(3) Subject to subsection (4), if an employee would be entitled to notice or payment under the employment security provisions if subsection (2) were not in force, the member of CSSEA is not required to provide more than 60 days' notice of layoff to the employee and the trade union representing the employee.
(4) An employee described in subsection (3) who has more than 10 years of regular service seniority must choose one, but not both, of the following options on receiving notice of layoff:
(a) receive a severance payment as described in subsection (5);
(b) retain the recall rights, if any, under the collective agreement.
(5) An employee choosing severance under subsection (4) (a) must receive payment in lieu of notice equal in amount to the greater of
(a) one week's pay for each 2 years of regular service seniority to a maximum of 20 weeks' pay, and
(b) the amount, if any, of payment in lieu of notice applicable to that employee under the collective agreement once subsection (2) is in force.
(6) An employee who accepts severance is deemed to have resigned his or her employment with the member of CSSEA.
(7) This section does not invalidate or make inoperative
(a) anything done under the collective agreement before this Act comes into force, or
(b) an arrangement or an agreement, except the employment security provisions, entered into before this Act comes into force.
(8) The employment security provisions do not apply for the purposes of the interpretation or application of a collective agreement in which the employment security provisions were incorporated.
15 (1) In this section:
"authorization" means an authorization under subsection (2) or (3) and includes any terms and conditions under subsection (4) to the authorization;
"member" means a member of CSSEA;
"participating employer" means a member that is a participating employer of the trust;
"trust" means the Health Benefits Trust referred to in "Section 15 — Health and Welfare Benefits Plans" in the mediator's recommendations.
(2) The Lieutenant Governor in Council may authorize a member not to become a participating employer if the Lieutenant Governor in Council is satisfied that equivalent benefits to those a collective agreement requires the member to provide through the trust to the employees of that member will be provided to the employees in some other manner for so long as a collective agreement requires the provision of these benefits.
(3) The Lieutenant Governor in Council may authorize a member to cease to be a participating employer if the Lieutenant Governor in Council is satisfied that
(a) the capacity of all participating employers, including the member, to meet their obligations to provide benefits to their employees will not be diminished by that member ceasing to be a participating employer,
(b) the capacity of the trust to meet its continuing obligations to provide benefits to the employees of continuing participating employers, if any, is not diminished by the member ceasing to be a participating employer, and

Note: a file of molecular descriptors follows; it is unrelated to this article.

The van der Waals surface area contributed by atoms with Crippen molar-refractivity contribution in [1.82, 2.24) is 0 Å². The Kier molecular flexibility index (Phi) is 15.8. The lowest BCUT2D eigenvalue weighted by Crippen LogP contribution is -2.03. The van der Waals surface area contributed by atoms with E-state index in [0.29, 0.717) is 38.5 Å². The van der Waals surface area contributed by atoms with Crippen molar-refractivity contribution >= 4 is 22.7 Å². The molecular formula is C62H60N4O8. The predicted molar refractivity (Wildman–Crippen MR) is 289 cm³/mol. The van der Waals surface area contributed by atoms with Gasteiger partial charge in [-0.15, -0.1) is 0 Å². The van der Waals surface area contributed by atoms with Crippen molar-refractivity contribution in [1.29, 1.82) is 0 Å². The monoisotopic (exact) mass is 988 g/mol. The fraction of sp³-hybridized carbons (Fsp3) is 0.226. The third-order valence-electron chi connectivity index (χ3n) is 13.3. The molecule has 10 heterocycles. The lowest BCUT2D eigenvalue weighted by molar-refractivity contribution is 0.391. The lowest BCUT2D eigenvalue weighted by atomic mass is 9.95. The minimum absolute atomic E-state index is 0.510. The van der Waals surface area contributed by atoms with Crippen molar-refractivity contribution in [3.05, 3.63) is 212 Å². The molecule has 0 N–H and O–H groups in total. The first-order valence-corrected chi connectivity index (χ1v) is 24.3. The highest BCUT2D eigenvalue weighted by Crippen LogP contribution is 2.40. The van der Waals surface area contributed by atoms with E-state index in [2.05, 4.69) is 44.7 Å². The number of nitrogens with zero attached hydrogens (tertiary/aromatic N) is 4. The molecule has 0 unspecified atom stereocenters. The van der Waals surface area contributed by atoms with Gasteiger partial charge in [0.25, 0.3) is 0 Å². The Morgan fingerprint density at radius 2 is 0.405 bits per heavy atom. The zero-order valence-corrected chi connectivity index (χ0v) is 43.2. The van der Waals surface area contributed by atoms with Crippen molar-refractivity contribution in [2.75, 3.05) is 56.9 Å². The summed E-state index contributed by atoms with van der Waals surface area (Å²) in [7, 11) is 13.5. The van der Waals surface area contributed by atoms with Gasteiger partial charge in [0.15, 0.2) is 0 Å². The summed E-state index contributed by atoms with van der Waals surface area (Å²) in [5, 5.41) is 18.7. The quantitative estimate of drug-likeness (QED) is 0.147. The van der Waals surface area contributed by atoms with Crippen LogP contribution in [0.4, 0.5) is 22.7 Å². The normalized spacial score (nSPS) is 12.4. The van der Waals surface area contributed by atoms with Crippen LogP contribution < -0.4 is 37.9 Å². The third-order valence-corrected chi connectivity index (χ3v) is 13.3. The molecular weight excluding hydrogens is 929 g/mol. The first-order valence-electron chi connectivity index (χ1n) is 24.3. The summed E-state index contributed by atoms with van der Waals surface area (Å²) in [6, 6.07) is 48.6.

(c) equivalent benefits to those provided under a collective agreement through the trust to the employees of the member will continue to be provided to the employees in some other manner for so long as a collective agreement requires the provision of these benefits.
(4) The Lieutenant Governor in Council may include terms and conditions in an authorization in order to meet the criteria described in subsection (2) or (3) for giving the authorization.
(5) The trust, the member to which an authorization is given, the participating employers, all employees of the members and bargaining agents of the employees of the members are bound by an authorization.
(6) A provision in a collective agreement that requires a member to become a participating employer, or to continue to be a participating employer, is inoperative to the extent necessary to give effect to an authorization.
(7) Nothing in this section relieves a member of any obligations it has under a collective agreement to provide benefits to employees covered by the collective agreement.
16 The government, the CSSEA and a member of the CSSEA are not required to include a provision based on the mediator's recommendations in a collective agreement with a trade union that is granted certification under the Code.
Part 4 — General
17 (1) The Code and the regulations made under it apply in respect of the matters to which this Act applies, but if there is a conflict or inconsistency between this Act and those enactments, this Act applies.
(2) Except as specifically provided in this Act, the labour relations board has exclusive jurisdiction to determine a question arising under this Act.
(3) Despite subsection (2), the labour relations board must not, before it makes a designation, decision or order, require a health sector employer or a member of CSSEA to do anything or to refrain from doing anything that the health sector employer or a member of CSSEA is doing or is not doing in the exercise or purported exercise of a right or capacity referred to in this Act.
18 No action for damages or compensation may be brought against the government or any person because of this Act.
19 (1) The Lieutenant Governor in Council may make regulations referred to in section 41 of the Interpretation Act.
(2) Without limiting subsection (1), the Lieutenant Governor in Council may make regulations
(a) respecting the transfer of employees of health sector employers for the purposes described in section 4,
(b) prescribing time periods and conditions for the exercise of rights under section 5, and
(c) respecting layoffs and bumping options for the purpose of section 9.